Zambeef owns its entire supply chain, from farm to shop. According to Grogan, this stemmed purely from trying to meet the unrelenting consumer demand.
“We couldn’t get reliable suppliers of cattle so we set up our own feedlot. We were buying chickens originally from chicken farmers but they couldn’t give us the amount we wanted, when we wanted, so we set up our own chicken houses and chicken abattoir processing plant. And that’s basically how it happened.”
“The market kept sucking; the demand was growing all the time for the proteins. We just had to get them from somewhere and if we couldn’t buy them from wherever, we produced them ourselves.”
Growth through diversification
While Zambeef grew through its meat operations, today it is the cropping and edible oil divisions that account for the largest chunk of the business.
Its animal feed division (Novatek) owns the largest feed mill in Zambia. It was originally formed to supply Zambeef’s own demand, but currently sells to other farmers in Zambia and has a strong export market.
Last year the company also announced a joint venture to establish Zamhatch with Rainbow, a South African processor and marketer of chicken. The partnership involves the development of a hatchery, breeder farm and feed plant.
Zambeef listed on the Lusaka Stock Exchange in 2003, and in 2011 also started trading on the London Stock Exchange’s AIM market.
“I think we are the first Zambian company to list on AIM,” said Grogan. “At the time we wanted to do a capital raise. We were just about to acquire a very large farm in Mpongwe and we didn’t know if we could raise everything in Zambia at the time on the Lusaka Stock Exchange, so we decided to list in London, which we did. And the event was way over-subscribed.”
Tapping into rural areas
While Zambia’s rising middle class is a big market for Zambeef, Grogan noted that lower-income groups have been equally important. The company is now also eyeing expansion outside of Zambia’s major cities.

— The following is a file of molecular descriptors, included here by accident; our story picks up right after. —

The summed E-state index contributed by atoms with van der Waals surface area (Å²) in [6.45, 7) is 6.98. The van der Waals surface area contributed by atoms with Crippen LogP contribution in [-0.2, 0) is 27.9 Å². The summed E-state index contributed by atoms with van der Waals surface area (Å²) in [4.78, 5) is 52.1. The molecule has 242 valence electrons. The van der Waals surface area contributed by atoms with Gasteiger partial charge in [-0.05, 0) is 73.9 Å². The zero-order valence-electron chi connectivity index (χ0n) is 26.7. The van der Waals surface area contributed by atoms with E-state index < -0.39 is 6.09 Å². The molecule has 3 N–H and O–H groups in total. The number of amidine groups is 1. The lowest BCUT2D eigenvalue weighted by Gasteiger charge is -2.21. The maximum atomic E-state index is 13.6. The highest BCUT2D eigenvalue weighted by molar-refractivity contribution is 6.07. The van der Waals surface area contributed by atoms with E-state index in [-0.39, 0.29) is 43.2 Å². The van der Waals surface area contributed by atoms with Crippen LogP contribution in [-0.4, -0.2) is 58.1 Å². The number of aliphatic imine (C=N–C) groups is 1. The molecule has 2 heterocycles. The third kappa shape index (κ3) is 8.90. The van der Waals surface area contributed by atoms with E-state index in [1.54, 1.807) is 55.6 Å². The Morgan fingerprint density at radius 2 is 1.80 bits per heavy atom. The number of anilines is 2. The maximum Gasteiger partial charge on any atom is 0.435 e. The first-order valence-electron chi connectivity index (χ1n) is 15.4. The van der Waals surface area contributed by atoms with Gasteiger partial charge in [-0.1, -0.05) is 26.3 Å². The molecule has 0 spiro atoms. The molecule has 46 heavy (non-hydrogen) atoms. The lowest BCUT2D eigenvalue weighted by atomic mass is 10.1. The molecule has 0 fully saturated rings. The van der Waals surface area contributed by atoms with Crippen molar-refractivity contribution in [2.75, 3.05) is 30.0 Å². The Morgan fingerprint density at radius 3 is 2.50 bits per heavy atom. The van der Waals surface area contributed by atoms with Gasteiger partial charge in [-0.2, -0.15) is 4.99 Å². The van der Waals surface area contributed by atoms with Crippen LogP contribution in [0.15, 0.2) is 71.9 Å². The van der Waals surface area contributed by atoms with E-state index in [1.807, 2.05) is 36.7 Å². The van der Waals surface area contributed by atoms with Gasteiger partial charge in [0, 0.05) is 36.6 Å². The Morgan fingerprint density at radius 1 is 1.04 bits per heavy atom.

Zambeef recently built a wholesale outlet in the DRC-Zambian border town of Kasumbalesa, with another one under construction in Mongu in the west of the country. It also has expansion plans in numerous other secondary cities and towns.
“There is fantastic business in Lusaka and growth areas in the Copperbelt, but in the out-of-town places like these, there is literally no competition and there are massive opportunities there… and our focus for the next foreseeable future is these areas, the rural and regional towns.”
Zambeef has also set up operations in Nigeria and Ghana on the back of its partnership with Shoprite. The grocery retailer has ambitious plans for Nigeria over the next few years, with talk of around 25 new stores, and Zambeef will continue to operate its in-house butcheries. In addition, it is also growing its independent outlets.
According to Grogan, the expansion into Nigeria required significant time and energy. The company had to send some of its top management to oversee its operations in the continent’s largest economy.
“Nigeria is a hard market to tap into, don’t let anyone tell you otherwise. That place is hard work… but it’s a market too large to ignore.”
While Zambeef’s West African operations are still relatively small, Grogan has a long-term vision for the market, and expects operations to start growing rapidly.
“It’s covering its overheads now and we are fortunate that it has gone quite well for us over the last couple of years. The first few were extremely difficult, but it’s like anything. You will always have teething problems but we know what we are doing now.”